In the rush that is a Greek summer, the island of Kimolos remains a pure and authentic vision of days gone by. Caper berries grow wild between the limestone paving slabs, and livestock roam freely as the morning chant from the Orthodox church drifts down the narrow streets. But for Athens-based couple Carla and Christos, who blew in on a boat several summers ago, one ancient edifice presented the opportunity to breathe new life into these timeworn stones and create a unique retreat.
‘The beauty of this place speaks for itself,’ muses Christos. ‘I love these old buildings. I could get lyrical, but history is an important part of continuity – both as a family and as a nation.’
This respect for heritage, however, didn’t dissuade him and Carla from wanting to add some contemporary sensibilities to their new home. The couple enlisted the help of Konstantinos Pantazis and Marianna Rentzou, co-founders of Point Supreme Architects, who are known for marrying elements of tradition with a sense of fun and colour.
The duo are deft at walking the fine line between modern and historic design. ‘We always try to be innovative in a subtle way without shouting it,’ reasons Marianna. For Christos, this meant conserving as much of the original layout of the building as possible, including
a small room behind the stove – originally intended as a place for the mother of the house to weave textiles – which is now a cave-like guest bedroom. ‘We could have knocked out the oven to make more space, but you’d have lost 80 per cent of the atmosphere,’ he explains.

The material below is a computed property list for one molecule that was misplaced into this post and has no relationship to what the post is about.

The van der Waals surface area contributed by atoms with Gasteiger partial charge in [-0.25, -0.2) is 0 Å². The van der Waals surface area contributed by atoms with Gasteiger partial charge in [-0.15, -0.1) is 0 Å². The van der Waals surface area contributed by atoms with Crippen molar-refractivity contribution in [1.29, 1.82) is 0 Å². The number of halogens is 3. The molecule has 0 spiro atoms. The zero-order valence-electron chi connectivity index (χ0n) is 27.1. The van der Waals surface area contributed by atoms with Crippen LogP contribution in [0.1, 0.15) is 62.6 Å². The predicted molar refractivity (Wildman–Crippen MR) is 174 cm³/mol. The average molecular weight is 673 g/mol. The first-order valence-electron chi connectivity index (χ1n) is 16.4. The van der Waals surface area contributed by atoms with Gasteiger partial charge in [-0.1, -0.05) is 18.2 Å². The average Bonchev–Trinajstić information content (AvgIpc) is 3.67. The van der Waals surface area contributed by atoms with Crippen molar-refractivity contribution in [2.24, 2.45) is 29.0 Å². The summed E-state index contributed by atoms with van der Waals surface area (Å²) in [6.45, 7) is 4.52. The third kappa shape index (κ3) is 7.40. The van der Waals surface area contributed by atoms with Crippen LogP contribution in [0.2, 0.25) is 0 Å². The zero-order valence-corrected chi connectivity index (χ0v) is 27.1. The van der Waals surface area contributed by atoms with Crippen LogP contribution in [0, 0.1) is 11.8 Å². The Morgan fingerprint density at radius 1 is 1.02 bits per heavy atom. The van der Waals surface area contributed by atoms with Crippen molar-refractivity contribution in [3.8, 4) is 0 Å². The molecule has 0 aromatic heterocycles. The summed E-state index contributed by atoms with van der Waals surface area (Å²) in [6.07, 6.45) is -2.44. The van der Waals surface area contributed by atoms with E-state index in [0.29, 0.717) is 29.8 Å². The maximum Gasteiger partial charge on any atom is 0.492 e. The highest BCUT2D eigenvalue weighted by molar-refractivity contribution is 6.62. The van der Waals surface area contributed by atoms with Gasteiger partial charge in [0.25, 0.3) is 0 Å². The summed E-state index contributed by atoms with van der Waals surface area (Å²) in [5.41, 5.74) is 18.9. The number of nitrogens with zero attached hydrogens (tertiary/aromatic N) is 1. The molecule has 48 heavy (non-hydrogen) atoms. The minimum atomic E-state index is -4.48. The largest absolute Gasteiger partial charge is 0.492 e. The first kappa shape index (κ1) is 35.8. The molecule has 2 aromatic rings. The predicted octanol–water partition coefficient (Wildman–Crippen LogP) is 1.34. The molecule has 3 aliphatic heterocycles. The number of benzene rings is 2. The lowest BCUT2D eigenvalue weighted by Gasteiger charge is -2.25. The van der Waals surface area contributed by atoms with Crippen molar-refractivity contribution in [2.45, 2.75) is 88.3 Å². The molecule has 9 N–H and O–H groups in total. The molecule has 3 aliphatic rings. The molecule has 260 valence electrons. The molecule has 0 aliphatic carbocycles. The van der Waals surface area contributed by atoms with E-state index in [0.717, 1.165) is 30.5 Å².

With this home’s basic structure remaining largely unchanged, the biggest transformation is the colourful touches Konstantinos and Marianna have introduced. On Kimolos, it is obligatory that the exterior of every house be white and sky blue, but usually the interior is far less bright. Here, bold shades are used throughout, from deep red to yellow and pastel pink.
Burgundy tiles separate the main bedroom and bathroom from the living areas. ‘They impose a precision on the sculptural imprecision which is part of the charm of these Greek island homes,’ says Konstantinos. ‘We wanted to be upholders of tradition but without being afraid to impose departures from it.’
Another example of this subtle rebellion is the roof terrace. ‘They are not really a thing in this part of Greece, but adding one seemed worthwhile,’ explains Konstantinos. Accessed by a metal staircase, this new outdoor room is less about the view than the link it created with the town and the festivities of the community. Adorned with strings of party lights, or girlanda, more commonly seen on boats and restaurant terraces, it presents a joyful face to the world that hints at the playful, positive rooms within. pointsupreme.com
This article first appeared in ELLE Decoration July 2020
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